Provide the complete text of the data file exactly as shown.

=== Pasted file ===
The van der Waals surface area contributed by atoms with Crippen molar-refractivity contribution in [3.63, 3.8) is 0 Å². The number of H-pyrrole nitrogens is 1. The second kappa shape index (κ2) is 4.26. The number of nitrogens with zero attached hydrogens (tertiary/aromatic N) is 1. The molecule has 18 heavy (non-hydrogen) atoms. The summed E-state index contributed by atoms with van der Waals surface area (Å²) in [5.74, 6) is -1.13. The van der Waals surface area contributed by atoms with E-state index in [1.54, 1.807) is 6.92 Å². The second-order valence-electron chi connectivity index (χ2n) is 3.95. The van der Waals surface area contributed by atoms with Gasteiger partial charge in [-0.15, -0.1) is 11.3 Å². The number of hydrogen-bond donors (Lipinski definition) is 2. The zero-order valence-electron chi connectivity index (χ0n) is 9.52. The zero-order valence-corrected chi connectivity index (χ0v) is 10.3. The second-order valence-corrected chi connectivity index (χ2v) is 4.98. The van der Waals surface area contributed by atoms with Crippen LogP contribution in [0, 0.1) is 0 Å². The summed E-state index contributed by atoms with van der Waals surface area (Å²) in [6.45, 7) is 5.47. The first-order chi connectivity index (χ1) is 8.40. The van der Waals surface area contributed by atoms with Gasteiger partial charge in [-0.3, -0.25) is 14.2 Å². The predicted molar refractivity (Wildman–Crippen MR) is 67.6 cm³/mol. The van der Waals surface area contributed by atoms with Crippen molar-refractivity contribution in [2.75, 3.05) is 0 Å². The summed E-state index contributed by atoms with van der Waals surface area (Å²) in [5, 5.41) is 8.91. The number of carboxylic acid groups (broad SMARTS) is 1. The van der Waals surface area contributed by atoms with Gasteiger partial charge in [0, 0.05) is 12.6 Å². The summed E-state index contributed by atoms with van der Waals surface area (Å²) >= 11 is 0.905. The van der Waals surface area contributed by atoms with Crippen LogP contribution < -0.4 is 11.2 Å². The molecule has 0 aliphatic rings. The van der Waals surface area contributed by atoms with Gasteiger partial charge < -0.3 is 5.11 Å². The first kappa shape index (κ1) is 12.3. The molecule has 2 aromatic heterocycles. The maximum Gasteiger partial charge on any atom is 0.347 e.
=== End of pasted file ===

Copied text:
The van der Waals surface area contributed by atoms with Crippen molar-refractivity contribution in [3.63, 3.8) is 0 Å². The number of H-pyrrole nitrogens is 1. The second kappa shape index (κ2) is 4.26. The number of nitrogens with zero attached hydrogens (tertiary/aromatic N) is 1. The molecule has 18 heavy (non-hydrogen) atoms. The summed E-state index contributed by atoms with van der Waals surface area (Å²) in [5.74, 6) is -1.13. The van der Waals surface area contributed by atoms with E-state index in [1.54, 1.807) is 6.92 Å². The second-order valence-electron chi connectivity index (χ2n) is 3.95. The van der Waals surface area contributed by atoms with Gasteiger partial charge in [-0.15, -0.1) is 11.3 Å². The number of hydrogen-bond donors (Lipinski definition) is 2. The zero-order valence-electron chi connectivity index (χ0n) is 9.52. The zero-order valence-corrected chi connectivity index (χ0v) is 10.3. The second-order valence-corrected chi connectivity index (χ2v) is 4.98. The van der Waals surface area contributed by atoms with Crippen LogP contribution in [0, 0.1) is 0 Å². The summed E-state index contributed by atoms with van der Waals surface area (Å²) in [6.45, 7) is 5.47. The first-order chi connectivity index (χ1) is 8.40. The van der Waals surface area contributed by atoms with Gasteiger partial charge in [-0.3, -0.25) is 14.2 Å². The predicted molar refractivity (Wildman–Crippen MR) is 67.6 cm³/mol. The van der Waals surface area contributed by atoms with Crippen molar-refractivity contribution in [2.75, 3.05) is 0 Å². The summed E-state index contributed by atoms with van der Waals surface area (Å²) in [5, 5.41) is 8.91. The number of carboxylic acid groups (broad SMARTS) is 1. The van der Waals surface area contributed by atoms with Gasteiger partial charge in [0, 0.05) is 12.6 Å². The summed E-state index contributed by atoms with van der Waals surface area (Å²) >= 11 is 0.905. The van der Waals surface area contributed by atoms with Crippen LogP contribution < -0.4 is 11.2 Å². The molecule has 0 aliphatic rings. The van der Waals surface area contributed by atoms with Gasteiger partial charge < -0.3 is 5.11 Å². The first kappa shape index (κ1) is 12.3. The molecule has 2 aromatic heterocycles. The maximum Gasteiger partial charge on any atom is 0.347 e.